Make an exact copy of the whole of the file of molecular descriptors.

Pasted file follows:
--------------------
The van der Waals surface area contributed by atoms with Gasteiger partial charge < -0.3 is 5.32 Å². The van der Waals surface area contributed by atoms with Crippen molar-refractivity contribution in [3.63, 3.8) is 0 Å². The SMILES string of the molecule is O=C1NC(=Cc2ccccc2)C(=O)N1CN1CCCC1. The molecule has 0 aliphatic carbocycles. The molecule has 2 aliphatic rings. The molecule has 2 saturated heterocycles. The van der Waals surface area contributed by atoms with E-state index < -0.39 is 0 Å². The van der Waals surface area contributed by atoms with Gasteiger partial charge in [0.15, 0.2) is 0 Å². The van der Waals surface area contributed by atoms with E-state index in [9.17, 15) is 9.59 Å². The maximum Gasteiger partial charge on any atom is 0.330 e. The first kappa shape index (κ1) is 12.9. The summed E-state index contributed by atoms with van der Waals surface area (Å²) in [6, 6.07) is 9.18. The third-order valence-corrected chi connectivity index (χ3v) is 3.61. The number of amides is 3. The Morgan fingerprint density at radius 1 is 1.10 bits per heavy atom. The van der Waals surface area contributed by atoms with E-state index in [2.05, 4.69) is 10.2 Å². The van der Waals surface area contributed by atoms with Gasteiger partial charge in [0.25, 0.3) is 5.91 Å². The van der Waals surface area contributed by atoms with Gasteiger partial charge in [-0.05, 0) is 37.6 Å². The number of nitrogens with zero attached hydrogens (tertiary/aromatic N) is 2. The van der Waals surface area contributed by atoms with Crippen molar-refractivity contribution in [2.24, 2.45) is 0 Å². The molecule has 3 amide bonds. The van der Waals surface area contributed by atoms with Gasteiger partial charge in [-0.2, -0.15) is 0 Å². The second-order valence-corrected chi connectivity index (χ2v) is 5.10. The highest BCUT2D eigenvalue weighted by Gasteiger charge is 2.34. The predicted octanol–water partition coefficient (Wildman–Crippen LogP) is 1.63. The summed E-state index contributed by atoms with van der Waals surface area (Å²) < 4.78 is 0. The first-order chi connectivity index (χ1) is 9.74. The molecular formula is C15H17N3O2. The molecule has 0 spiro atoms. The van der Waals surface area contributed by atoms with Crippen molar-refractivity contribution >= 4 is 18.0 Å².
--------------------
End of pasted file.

The van der Waals surface area contributed by atoms with Gasteiger partial charge < -0.3 is 5.32 Å². The van der Waals surface area contributed by atoms with Crippen molar-refractivity contribution in [3.63, 3.8) is 0 Å². The SMILES string of the molecule is O=C1NC(=Cc2ccccc2)C(=O)N1CN1CCCC1. The molecule has 0 aliphatic carbocycles. The molecule has 2 aliphatic rings. The molecule has 2 saturated heterocycles. The van der Waals surface area contributed by atoms with E-state index < -0.39 is 0 Å². The van der Waals surface area contributed by atoms with Gasteiger partial charge in [0.15, 0.2) is 0 Å². The van der Waals surface area contributed by atoms with E-state index in [9.17, 15) is 9.59 Å². The maximum Gasteiger partial charge on any atom is 0.330 e. The first kappa shape index (κ1) is 12.9. The summed E-state index contributed by atoms with van der Waals surface area (Å²) in [6, 6.07) is 9.18. The third-order valence-corrected chi connectivity index (χ3v) is 3.61. The number of amides is 3. The Morgan fingerprint density at radius 1 is 1.10 bits per heavy atom. The van der Waals surface area contributed by atoms with E-state index in [2.05, 4.69) is 10.2 Å². The van der Waals surface area contributed by atoms with Gasteiger partial charge in [0.25, 0.3) is 5.91 Å². The van der Waals surface area contributed by atoms with Gasteiger partial charge in [-0.05, 0) is 37.6 Å². The number of nitrogens with zero attached hydrogens (tertiary/aromatic N) is 2. The van der Waals surface area contributed by atoms with Crippen molar-refractivity contribution in [2.24, 2.45) is 0 Å². The molecule has 3 amide bonds. The van der Waals surface area contributed by atoms with Gasteiger partial charge in [-0.2, -0.15) is 0 Å². The second-order valence-corrected chi connectivity index (χ2v) is 5.10. The highest BCUT2D eigenvalue weighted by Gasteiger charge is 2.34. The predicted octanol–water partition coefficient (Wildman–Crippen LogP) is 1.63. The summed E-state index contributed by atoms with van der Waals surface area (Å²) < 4.78 is 0. The first-order chi connectivity index (χ1) is 9.74. The molecular formula is C15H17N3O2. The molecule has 0 spiro atoms. The van der Waals surface area contributed by atoms with Crippen molar-refractivity contribution >= 4 is 18.0 Å².